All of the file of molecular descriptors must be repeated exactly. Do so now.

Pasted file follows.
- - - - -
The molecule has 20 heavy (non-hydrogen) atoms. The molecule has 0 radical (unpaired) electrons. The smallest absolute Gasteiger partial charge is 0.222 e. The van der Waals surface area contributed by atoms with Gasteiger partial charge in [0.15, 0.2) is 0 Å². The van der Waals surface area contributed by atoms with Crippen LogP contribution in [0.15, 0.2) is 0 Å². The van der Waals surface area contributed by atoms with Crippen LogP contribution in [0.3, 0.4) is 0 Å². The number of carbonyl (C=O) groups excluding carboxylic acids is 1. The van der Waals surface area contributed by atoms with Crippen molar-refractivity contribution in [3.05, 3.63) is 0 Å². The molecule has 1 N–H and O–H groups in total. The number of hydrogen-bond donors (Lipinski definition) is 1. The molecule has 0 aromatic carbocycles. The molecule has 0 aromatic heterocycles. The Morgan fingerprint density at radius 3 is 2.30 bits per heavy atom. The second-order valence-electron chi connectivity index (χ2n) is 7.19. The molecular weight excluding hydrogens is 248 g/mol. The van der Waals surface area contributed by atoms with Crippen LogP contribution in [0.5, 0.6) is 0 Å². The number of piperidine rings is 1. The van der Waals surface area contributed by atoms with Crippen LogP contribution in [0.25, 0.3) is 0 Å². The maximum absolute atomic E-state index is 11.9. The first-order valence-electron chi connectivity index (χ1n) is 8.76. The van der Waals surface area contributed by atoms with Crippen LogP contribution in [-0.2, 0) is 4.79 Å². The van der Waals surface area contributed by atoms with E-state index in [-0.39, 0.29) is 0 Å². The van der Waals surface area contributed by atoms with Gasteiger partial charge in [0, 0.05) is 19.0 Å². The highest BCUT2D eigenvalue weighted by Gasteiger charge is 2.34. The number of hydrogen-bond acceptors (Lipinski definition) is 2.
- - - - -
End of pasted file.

The molecule has 20 heavy (non-hydrogen) atoms. The molecule has 0 radical (unpaired) electrons. The smallest absolute Gasteiger partial charge is 0.222 e. The van der Waals surface area contributed by atoms with Gasteiger partial charge in [0.15, 0.2) is 0 Å². The van der Waals surface area contributed by atoms with Crippen LogP contribution in [0.15, 0.2) is 0 Å². The van der Waals surface area contributed by atoms with Crippen LogP contribution in [0.3, 0.4) is 0 Å². The number of carbonyl (C=O) groups excluding carboxylic acids is 1. The van der Waals surface area contributed by atoms with Crippen molar-refractivity contribution in [3.05, 3.63) is 0 Å². The molecule has 1 N–H and O–H groups in total. The number of hydrogen-bond donors (Lipinski definition) is 1. The molecule has 0 aromatic carbocycles. The molecule has 0 aromatic heterocycles. The Morgan fingerprint density at radius 3 is 2.30 bits per heavy atom. The second-order valence-electron chi connectivity index (χ2n) is 7.19. The molecular weight excluding hydrogens is 248 g/mol. The van der Waals surface area contributed by atoms with Crippen LogP contribution in [0.5, 0.6) is 0 Å². The number of piperidine rings is 1. The van der Waals surface area contributed by atoms with Crippen LogP contribution in [0.25, 0.3) is 0 Å². The maximum absolute atomic E-state index is 11.9. The first-order valence-electron chi connectivity index (χ1n) is 8.76. The van der Waals surface area contributed by atoms with Crippen LogP contribution in [-0.2, 0) is 4.79 Å². The van der Waals surface area contributed by atoms with E-state index in [-0.39, 0.29) is 0 Å². The van der Waals surface area contributed by atoms with Gasteiger partial charge in [0, 0.05) is 19.0 Å². The highest BCUT2D eigenvalue weighted by Gasteiger charge is 2.34. The number of hydrogen-bond acceptors (Lipinski definition) is 2.